In an unsurprising display of immense unoriginality, I would like to announce that my favorite season is fall. Fall? Autumn? Which should I have said there? I realized yesterday that I've lived full-time in the states for exactly ten years—plus six part-time years before that—which means I probably shouldn't feel such a fraud saying "fall," and yet I do because it's not what I grew up saying. I mean, what if I'm turning into Madonna, except the opposite? Would somebody tell me if that was happening? Can we elect a committee right now to tap me on the shoulder and roll their eyes at me if I ever decide it's okay for me to say the word "y'all"? (Listen, I was born 15 miles from the Thames. It is never okay for me to say the word "y'all.")
(Slight aside, but here is a very good article about the Britishization of American English, which I hope you will find as fascinating as I did. Also, if you have Madonna's email address, you can pass it on to her.)
So anyway, my favorite season is fall (or autumn, if that makes you uncomfortable). It used to be summer, but then I got older and finished university and realized, first of all, that summer wasn't ever going to be the long, unencumbered swathe of freedom it used to be, and second of all, that there's a definite cut-off age for being able to wear a bikini top with a pair of shorts, and then right on cue fall stepped in and said "You know, I have butternut squash and jeans tucked into boots!" and so that was that.
Actually, now that I think about it, fall replaced summer as my favorite season the exact same year I moved to America full-time, and I don't think that's any coincidence. America is very, very good at fall. It's mostly because you have pumpkins, I think—not such a big thing in England—and definitely because you have pumpkin-flavored foodstuffs. My god, the number of pumpkin-flavored foodstuffs I've purchased recently. Pumpkin-flavored coffee creamer! Pumpkin-flavored cream cheese! I'm the person who buys right into that Starbucks hype and treats myself to a pumpkin-flavored latte the minute there's the merest hint of a chill in the air. I even got some enormous pumpkins a few days ago and insisted to Sean that we sit down at the kitchen table and carve them on Saturday night. You know, like wild and crazy people who really know how to live. That's how Lady Gaga spends her Saturday nights too, I'm sure.
I bet you any amount of money you can guess which one is Sean's and which is mine.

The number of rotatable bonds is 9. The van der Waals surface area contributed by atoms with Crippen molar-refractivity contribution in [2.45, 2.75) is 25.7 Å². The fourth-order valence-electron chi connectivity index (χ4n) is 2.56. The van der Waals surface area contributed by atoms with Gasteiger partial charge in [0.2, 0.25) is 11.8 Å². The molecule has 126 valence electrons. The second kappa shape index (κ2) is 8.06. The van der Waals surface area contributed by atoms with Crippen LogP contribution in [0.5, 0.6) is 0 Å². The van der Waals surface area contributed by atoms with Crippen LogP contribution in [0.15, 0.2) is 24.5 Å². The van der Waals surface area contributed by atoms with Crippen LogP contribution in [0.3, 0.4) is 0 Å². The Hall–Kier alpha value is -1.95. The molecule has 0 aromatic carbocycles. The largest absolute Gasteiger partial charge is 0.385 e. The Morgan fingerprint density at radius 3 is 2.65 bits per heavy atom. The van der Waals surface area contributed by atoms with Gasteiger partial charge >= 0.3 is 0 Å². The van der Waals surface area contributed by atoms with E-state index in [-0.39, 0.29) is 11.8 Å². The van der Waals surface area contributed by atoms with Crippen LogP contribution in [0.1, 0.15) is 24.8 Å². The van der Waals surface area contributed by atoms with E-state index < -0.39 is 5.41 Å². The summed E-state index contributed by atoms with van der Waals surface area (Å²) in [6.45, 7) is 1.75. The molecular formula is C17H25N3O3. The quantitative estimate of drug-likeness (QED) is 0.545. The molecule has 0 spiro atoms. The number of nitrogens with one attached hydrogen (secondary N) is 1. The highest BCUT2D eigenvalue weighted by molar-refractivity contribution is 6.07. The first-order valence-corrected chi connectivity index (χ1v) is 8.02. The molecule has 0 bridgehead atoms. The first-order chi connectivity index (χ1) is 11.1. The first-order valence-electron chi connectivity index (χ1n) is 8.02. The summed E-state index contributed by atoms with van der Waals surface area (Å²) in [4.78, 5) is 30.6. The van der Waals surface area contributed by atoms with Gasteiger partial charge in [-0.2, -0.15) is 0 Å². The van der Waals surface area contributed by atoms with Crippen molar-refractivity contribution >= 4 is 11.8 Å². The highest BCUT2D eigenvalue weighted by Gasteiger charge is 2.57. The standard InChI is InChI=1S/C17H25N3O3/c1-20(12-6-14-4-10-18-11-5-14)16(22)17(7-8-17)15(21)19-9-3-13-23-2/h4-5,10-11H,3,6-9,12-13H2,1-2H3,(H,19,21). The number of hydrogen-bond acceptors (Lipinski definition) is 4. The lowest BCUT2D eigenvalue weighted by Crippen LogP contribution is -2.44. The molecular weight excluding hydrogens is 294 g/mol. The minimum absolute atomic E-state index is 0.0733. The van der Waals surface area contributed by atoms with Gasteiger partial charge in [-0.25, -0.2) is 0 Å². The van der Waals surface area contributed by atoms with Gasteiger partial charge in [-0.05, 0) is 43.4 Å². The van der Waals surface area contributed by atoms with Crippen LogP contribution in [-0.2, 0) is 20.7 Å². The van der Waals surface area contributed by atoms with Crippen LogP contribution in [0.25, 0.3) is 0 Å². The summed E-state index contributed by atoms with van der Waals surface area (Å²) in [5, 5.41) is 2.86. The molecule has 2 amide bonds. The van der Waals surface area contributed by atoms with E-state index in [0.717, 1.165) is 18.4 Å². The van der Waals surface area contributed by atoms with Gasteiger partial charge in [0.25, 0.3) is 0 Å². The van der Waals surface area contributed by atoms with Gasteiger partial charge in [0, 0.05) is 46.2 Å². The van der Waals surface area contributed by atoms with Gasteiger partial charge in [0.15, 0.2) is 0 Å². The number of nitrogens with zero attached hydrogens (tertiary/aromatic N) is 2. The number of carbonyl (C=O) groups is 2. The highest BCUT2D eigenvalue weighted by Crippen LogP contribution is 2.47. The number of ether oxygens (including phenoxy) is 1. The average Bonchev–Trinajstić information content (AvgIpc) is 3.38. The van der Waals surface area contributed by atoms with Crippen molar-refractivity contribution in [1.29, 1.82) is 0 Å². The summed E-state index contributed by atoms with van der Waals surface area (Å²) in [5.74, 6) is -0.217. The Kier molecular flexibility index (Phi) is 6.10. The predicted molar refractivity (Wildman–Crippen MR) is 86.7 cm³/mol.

On Sunday, a group of friends invited us to go apple-picking, and this is where we really—pardon my French—grabbed fall by the balls and swung it around a little. Apple-picking! Doesn't that sound delightful? Doesn't that sounds autumnal? I mean, look at this orchard! It's like you went to your bookshelf and pulled down your dictionary and scrolled through the Os until you found October and there was this:
Well, apart from the fact that it was 80 degrees outside, of course. Minor detail.
Whoa, Sean, try to contain your enthusiasm about apple picking. It's getting embarrassing.
At the orchard, we picked apples until our arms hurt and then we went to look around the rest of the farm. The rest of the farm was mostly for children, which was fine because we had three children in our group, but the woman giving us the tour was suspicious of us all the same. You could see her doing the math in her head—hmm, three children, seven adults, now this doesn't make sense—and as we walked through the gates into the sheep pen, she narrowed her eyes and said "Wait, stop, who are the couples without children?" and four of us had to raise our hands and shuffle off to the side like kidless pariahs. What, like adults don't want to see the baby lambs too?
Collecting the freshly-laid eggs from the chickens, in particular, seemed to be a kids-only activity, but I'd already paid my three bucks to do it, so luckily my pal Zuri stepped in and helped me out of a jam.
"I think you'll find that I chose you a nice selection. A few speckled, a few non-speckled. I tried to mix it up."
I ate a couple of those eggs last night with a slice or two of toasted sourdough, and I have to admit that they were the best damn eggs I've ever had in my life. The apples, though? Well, apart from putting them in a bowl and taking artsy pictures of them while standing on a kitchen chair, I've got no idea what to do with those yet.